Contributor: Damian Oldham, HCM divisional director at The Access Group |
Damian Oldham, HCM divisional director at The Access Group
As thousands of businesses across the UK prepare to return to their usual work environments over the coming months, a leading HR software specialist is urging HR teams not to forget the importance of including financial wellbeing in their post-COVID-19 HR strategies.
The advice forms part of a free guide published by The Access Group aimed at helping HR professionals better support their organisations as they navigate the return to work.
It follows an Access survey which revealed that 38 per cent of HR professionals believe COVID-19 has led to less financial security among their staff, along with recent ONS figures stating that more than 6m Brits are concerned about their jobs and more than 5m are worried about their household finances as a result of COVID-19.
Last year, money worries cost the UK economy £120bn and 17.5million lost hours of work. In addition, one in four employees stated they’d lost sleep due to money worries and 59 per cent stated that financial concerns had prevented them from performing at their best.
Included in the new guide are practical suggestions for employers to help support staff experiencing financial security worries such as the introduction of financial planning workshops, on-demand pay, expert articles and webinars and employee assistance programmes.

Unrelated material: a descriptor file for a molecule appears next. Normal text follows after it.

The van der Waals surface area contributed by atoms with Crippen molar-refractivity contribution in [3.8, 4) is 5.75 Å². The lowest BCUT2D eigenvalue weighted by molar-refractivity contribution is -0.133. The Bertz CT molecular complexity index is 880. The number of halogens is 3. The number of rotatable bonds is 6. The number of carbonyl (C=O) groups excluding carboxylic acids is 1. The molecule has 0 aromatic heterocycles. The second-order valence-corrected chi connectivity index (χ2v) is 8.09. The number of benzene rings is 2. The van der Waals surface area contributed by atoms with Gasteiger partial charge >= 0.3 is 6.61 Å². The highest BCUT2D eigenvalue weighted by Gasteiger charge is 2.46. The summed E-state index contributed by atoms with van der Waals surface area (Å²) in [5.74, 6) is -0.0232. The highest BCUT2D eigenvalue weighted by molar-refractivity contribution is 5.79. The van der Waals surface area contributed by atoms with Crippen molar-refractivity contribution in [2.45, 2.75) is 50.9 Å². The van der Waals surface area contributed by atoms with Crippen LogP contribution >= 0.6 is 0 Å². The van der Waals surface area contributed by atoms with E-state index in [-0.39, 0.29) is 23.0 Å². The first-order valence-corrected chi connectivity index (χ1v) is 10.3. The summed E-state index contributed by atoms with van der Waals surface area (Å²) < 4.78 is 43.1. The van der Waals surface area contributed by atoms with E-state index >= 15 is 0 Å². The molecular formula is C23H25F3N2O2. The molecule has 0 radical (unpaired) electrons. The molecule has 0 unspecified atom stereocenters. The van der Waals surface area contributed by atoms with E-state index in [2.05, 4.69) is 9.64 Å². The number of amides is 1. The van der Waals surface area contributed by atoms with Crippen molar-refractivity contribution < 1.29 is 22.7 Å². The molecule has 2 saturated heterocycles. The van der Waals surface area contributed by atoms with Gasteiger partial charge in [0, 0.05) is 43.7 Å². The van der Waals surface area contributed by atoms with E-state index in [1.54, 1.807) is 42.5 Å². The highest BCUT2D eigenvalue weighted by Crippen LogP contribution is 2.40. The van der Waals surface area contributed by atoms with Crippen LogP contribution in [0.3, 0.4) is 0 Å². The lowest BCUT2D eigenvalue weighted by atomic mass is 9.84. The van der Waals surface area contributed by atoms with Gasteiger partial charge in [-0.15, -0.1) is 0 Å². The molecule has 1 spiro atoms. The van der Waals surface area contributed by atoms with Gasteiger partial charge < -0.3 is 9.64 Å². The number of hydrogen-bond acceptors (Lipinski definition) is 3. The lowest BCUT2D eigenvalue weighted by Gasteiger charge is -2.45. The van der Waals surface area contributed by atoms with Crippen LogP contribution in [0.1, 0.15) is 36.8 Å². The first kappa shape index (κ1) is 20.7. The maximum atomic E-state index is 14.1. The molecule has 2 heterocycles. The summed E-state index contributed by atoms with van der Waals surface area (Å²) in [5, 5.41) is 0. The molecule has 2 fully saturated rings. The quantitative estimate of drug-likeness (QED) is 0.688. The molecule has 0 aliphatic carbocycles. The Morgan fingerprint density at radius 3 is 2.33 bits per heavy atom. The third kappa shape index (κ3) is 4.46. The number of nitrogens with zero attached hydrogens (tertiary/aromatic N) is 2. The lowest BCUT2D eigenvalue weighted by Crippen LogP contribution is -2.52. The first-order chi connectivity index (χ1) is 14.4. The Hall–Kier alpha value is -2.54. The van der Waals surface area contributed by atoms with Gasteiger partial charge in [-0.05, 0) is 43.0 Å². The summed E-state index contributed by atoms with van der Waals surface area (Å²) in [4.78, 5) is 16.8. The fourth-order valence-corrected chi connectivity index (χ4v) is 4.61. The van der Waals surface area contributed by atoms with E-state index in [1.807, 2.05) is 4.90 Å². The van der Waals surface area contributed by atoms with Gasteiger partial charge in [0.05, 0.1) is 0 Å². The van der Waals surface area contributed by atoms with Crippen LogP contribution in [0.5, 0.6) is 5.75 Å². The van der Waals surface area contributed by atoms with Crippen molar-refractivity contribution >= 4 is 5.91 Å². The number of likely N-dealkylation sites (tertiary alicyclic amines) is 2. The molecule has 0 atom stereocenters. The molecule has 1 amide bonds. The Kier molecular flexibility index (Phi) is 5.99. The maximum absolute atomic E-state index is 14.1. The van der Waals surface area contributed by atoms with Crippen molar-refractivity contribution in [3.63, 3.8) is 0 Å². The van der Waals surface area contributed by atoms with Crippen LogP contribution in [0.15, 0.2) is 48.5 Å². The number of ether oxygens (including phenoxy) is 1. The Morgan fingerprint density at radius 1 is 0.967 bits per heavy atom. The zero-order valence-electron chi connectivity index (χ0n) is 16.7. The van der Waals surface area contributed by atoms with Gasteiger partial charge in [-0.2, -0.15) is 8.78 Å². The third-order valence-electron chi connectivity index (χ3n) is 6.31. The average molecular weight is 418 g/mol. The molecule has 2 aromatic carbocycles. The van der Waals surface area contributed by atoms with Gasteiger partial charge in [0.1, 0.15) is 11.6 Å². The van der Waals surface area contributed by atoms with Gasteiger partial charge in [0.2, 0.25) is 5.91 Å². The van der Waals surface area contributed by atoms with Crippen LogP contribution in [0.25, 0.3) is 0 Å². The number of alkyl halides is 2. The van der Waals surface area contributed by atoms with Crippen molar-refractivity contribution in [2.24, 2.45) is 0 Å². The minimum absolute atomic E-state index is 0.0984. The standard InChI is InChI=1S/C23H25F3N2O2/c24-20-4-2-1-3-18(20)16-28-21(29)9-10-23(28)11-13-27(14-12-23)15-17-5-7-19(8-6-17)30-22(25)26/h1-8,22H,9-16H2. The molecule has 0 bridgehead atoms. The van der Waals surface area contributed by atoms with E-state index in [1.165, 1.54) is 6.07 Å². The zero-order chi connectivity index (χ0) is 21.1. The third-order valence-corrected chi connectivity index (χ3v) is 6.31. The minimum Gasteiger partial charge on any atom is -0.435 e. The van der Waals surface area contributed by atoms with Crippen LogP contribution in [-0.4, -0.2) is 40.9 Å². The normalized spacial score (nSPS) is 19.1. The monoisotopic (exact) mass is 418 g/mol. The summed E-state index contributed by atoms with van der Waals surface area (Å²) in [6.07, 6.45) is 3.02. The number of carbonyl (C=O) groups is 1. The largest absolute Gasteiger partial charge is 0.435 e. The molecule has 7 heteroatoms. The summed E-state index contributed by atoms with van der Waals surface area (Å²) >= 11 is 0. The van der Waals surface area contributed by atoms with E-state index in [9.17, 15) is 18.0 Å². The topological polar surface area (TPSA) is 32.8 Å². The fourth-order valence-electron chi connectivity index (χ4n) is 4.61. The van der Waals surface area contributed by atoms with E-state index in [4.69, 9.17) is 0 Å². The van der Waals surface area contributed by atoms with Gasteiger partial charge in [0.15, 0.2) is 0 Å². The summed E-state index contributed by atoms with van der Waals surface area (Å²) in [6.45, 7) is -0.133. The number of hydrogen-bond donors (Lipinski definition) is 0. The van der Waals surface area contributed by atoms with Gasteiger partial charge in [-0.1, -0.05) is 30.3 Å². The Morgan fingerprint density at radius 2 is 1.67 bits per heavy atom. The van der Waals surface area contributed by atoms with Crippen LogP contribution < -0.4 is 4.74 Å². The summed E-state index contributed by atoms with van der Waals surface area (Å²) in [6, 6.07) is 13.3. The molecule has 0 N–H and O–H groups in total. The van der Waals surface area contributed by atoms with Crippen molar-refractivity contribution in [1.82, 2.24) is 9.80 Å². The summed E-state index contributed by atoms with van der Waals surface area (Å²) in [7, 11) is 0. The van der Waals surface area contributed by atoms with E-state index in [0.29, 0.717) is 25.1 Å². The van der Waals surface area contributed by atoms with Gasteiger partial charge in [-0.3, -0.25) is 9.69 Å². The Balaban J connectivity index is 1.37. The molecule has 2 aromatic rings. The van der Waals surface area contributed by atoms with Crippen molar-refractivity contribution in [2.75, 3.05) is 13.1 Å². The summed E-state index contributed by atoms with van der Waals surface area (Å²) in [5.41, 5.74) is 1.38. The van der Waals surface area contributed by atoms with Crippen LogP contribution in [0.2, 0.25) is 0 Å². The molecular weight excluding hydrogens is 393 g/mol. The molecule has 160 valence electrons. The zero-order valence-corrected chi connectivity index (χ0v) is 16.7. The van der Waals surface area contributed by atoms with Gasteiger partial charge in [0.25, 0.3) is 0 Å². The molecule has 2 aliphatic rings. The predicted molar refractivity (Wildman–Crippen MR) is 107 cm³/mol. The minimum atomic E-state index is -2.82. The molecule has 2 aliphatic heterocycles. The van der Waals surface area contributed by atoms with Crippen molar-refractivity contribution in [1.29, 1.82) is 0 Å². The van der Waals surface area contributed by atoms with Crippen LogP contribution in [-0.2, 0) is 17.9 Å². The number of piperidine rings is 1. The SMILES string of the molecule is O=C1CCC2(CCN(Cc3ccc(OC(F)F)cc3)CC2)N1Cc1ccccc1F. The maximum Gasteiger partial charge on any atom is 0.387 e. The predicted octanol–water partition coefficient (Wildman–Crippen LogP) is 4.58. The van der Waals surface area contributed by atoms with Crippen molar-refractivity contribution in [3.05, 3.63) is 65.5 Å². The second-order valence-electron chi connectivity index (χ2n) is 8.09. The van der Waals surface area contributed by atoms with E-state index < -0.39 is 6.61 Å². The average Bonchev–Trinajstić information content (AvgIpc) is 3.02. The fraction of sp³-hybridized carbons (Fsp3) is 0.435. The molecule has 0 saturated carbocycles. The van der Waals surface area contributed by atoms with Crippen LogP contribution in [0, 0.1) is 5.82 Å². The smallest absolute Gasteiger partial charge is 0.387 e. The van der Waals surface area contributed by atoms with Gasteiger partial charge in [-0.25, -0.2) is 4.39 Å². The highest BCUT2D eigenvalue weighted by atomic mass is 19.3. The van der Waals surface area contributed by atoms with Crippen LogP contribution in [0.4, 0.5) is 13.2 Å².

Explaining more, Damian Oldham, HCM divisional director at The Access Group, said: “The past few months have seen HR teams face ever-increasing pressures to galvanise teams and adapt to new ways of working such as remote working and team furloughs. But it’s important to remember the key to further enhancing the employee experience lies in offering real tangible solutions that go beyond just supporting staff as they work from home, and financial, health and wellbeing strategies play a big part in that.
“Financial security can have a real impact on mental health and wellness and at a time when there is already so much uncertainty across the UK. The need for practical support for staff experiencing money worries has never been more pertinent. In addition, ensuring employers maintain open channels of communication through cloud-based solutions and self-service portals will play a big part in providing a clear route for employees to report issues or absence.”
He added: “As businesses start to see the real impact the pandemic has had on team motivation levels, mental health and general wellbeing, if not addressed head-on, organisations could run the risk of further disruption and poor performance. Yet, according to our survey, just 23 per cent of HR departments have a clear plan to manage the transition to the ‘new normal’ once lockdown measures have been lifted.
“Though no one yet knows just how far reaching the economic and social repercussions of COVID-19 will be, it’s clear to see it will have a lasting impact on the way people approach life both inside and outside work. As a result, HR teams will face even tougher challenges to help teams through that. This isn’t about simply addressing short-term challenges, but rather about preparing the groundwork for employee wellbeing for years to come.”